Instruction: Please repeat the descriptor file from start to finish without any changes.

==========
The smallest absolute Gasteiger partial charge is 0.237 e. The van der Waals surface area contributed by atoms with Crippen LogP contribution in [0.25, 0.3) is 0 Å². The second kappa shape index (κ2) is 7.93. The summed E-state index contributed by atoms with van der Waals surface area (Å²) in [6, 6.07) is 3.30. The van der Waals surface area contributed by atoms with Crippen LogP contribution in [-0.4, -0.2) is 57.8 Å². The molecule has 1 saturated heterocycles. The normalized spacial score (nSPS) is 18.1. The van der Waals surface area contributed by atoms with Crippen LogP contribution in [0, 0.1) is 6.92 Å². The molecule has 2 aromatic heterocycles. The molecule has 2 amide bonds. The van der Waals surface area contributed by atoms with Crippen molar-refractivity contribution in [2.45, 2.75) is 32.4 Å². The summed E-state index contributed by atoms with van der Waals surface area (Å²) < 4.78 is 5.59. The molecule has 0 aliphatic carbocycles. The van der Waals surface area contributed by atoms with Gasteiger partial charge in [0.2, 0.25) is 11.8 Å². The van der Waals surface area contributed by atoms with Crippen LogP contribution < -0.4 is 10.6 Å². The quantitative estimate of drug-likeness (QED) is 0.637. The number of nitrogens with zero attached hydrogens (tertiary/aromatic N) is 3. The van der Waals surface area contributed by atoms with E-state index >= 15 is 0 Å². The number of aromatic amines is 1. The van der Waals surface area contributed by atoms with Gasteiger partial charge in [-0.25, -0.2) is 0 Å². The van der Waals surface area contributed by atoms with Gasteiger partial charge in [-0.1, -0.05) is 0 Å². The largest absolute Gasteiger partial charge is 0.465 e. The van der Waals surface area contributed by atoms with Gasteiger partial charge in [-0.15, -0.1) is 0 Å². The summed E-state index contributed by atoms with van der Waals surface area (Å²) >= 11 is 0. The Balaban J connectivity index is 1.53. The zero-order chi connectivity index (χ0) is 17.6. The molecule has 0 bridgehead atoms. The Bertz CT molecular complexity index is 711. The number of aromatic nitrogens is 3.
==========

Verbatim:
The smallest absolute Gasteiger partial charge is 0.237 e. The van der Waals surface area contributed by atoms with Crippen LogP contribution in [0.25, 0.3) is 0 Å². The second kappa shape index (κ2) is 7.93. The summed E-state index contributed by atoms with van der Waals surface area (Å²) in [6, 6.07) is 3.30. The van der Waals surface area contributed by atoms with Crippen LogP contribution in [-0.4, -0.2) is 57.8 Å². The molecule has 1 saturated heterocycles. The normalized spacial score (nSPS) is 18.1. The van der Waals surface area contributed by atoms with Crippen LogP contribution in [0, 0.1) is 6.92 Å². The molecule has 2 aromatic heterocycles. The molecule has 2 amide bonds. The van der Waals surface area contributed by atoms with Crippen molar-refractivity contribution in [2.45, 2.75) is 32.4 Å². The summed E-state index contributed by atoms with van der Waals surface area (Å²) < 4.78 is 5.59. The molecule has 0 aliphatic carbocycles. The van der Waals surface area contributed by atoms with Gasteiger partial charge in [0.2, 0.25) is 11.8 Å². The van der Waals surface area contributed by atoms with Crippen LogP contribution < -0.4 is 10.6 Å². The quantitative estimate of drug-likeness (QED) is 0.637. The number of nitrogens with zero attached hydrogens (tertiary/aromatic N) is 3. The van der Waals surface area contributed by atoms with E-state index >= 15 is 0 Å². The number of aromatic amines is 1. The van der Waals surface area contributed by atoms with Gasteiger partial charge in [-0.25, -0.2) is 0 Å². The van der Waals surface area contributed by atoms with Gasteiger partial charge in [-0.1, -0.05) is 0 Å². The largest absolute Gasteiger partial charge is 0.465 e. The van der Waals surface area contributed by atoms with Gasteiger partial charge in [-0.15, -0.1) is 0 Å². The summed E-state index contributed by atoms with van der Waals surface area (Å²) >= 11 is 0. The Balaban J connectivity index is 1.53. The zero-order chi connectivity index (χ0) is 17.6. The molecule has 0 bridgehead atoms. The Bertz CT molecular complexity index is 711. The number of aromatic nitrogens is 3.